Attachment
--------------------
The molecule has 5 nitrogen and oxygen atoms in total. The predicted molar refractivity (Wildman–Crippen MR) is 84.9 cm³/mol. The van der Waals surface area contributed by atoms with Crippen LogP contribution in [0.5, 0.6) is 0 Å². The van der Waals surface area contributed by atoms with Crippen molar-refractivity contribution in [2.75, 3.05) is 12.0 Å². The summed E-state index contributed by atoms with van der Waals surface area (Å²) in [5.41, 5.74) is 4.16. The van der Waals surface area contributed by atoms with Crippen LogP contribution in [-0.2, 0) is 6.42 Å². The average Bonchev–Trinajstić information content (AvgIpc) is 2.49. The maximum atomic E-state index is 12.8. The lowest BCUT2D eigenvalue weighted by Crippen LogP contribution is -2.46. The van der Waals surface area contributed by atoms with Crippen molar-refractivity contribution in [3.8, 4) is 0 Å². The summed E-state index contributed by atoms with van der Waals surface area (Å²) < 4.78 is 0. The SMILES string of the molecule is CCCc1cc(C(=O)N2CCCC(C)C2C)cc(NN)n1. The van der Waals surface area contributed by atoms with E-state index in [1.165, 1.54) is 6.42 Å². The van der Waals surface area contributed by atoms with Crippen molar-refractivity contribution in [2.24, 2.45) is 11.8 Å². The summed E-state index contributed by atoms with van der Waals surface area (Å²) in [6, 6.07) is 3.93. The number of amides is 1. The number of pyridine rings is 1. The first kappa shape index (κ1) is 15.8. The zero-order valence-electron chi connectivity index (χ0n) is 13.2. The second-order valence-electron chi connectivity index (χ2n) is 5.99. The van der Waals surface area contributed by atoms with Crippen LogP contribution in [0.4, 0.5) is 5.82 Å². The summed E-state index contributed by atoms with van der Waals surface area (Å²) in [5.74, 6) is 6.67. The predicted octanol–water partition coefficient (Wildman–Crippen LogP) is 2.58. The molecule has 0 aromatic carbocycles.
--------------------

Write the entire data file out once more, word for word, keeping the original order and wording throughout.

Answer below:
The molecule has 5 nitrogen and oxygen atoms in total. The predicted molar refractivity (Wildman–Crippen MR) is 84.9 cm³/mol. The van der Waals surface area contributed by atoms with Crippen LogP contribution in [0.5, 0.6) is 0 Å². The van der Waals surface area contributed by atoms with Crippen molar-refractivity contribution in [2.75, 3.05) is 12.0 Å². The summed E-state index contributed by atoms with van der Waals surface area (Å²) in [5.41, 5.74) is 4.16. The van der Waals surface area contributed by atoms with Crippen LogP contribution in [-0.2, 0) is 6.42 Å². The average Bonchev–Trinajstić information content (AvgIpc) is 2.49. The maximum atomic E-state index is 12.8. The lowest BCUT2D eigenvalue weighted by Crippen LogP contribution is -2.46. The van der Waals surface area contributed by atoms with Crippen molar-refractivity contribution in [3.8, 4) is 0 Å². The summed E-state index contributed by atoms with van der Waals surface area (Å²) < 4.78 is 0. The SMILES string of the molecule is CCCc1cc(C(=O)N2CCCC(C)C2C)cc(NN)n1. The van der Waals surface area contributed by atoms with E-state index in [1.165, 1.54) is 6.42 Å². The van der Waals surface area contributed by atoms with Crippen molar-refractivity contribution in [2.24, 2.45) is 11.8 Å². The summed E-state index contributed by atoms with van der Waals surface area (Å²) in [6, 6.07) is 3.93. The number of amides is 1. The number of pyridine rings is 1. The first kappa shape index (κ1) is 15.8. The zero-order valence-electron chi connectivity index (χ0n) is 13.2. The second-order valence-electron chi connectivity index (χ2n) is 5.99. The van der Waals surface area contributed by atoms with Crippen LogP contribution in [0.4, 0.5) is 5.82 Å². The summed E-state index contributed by atoms with van der Waals surface area (Å²) in [5.74, 6) is 6.67. The predicted octanol–water partition coefficient (Wildman–Crippen LogP) is 2.58. The molecule has 0 aromatic carbocycles.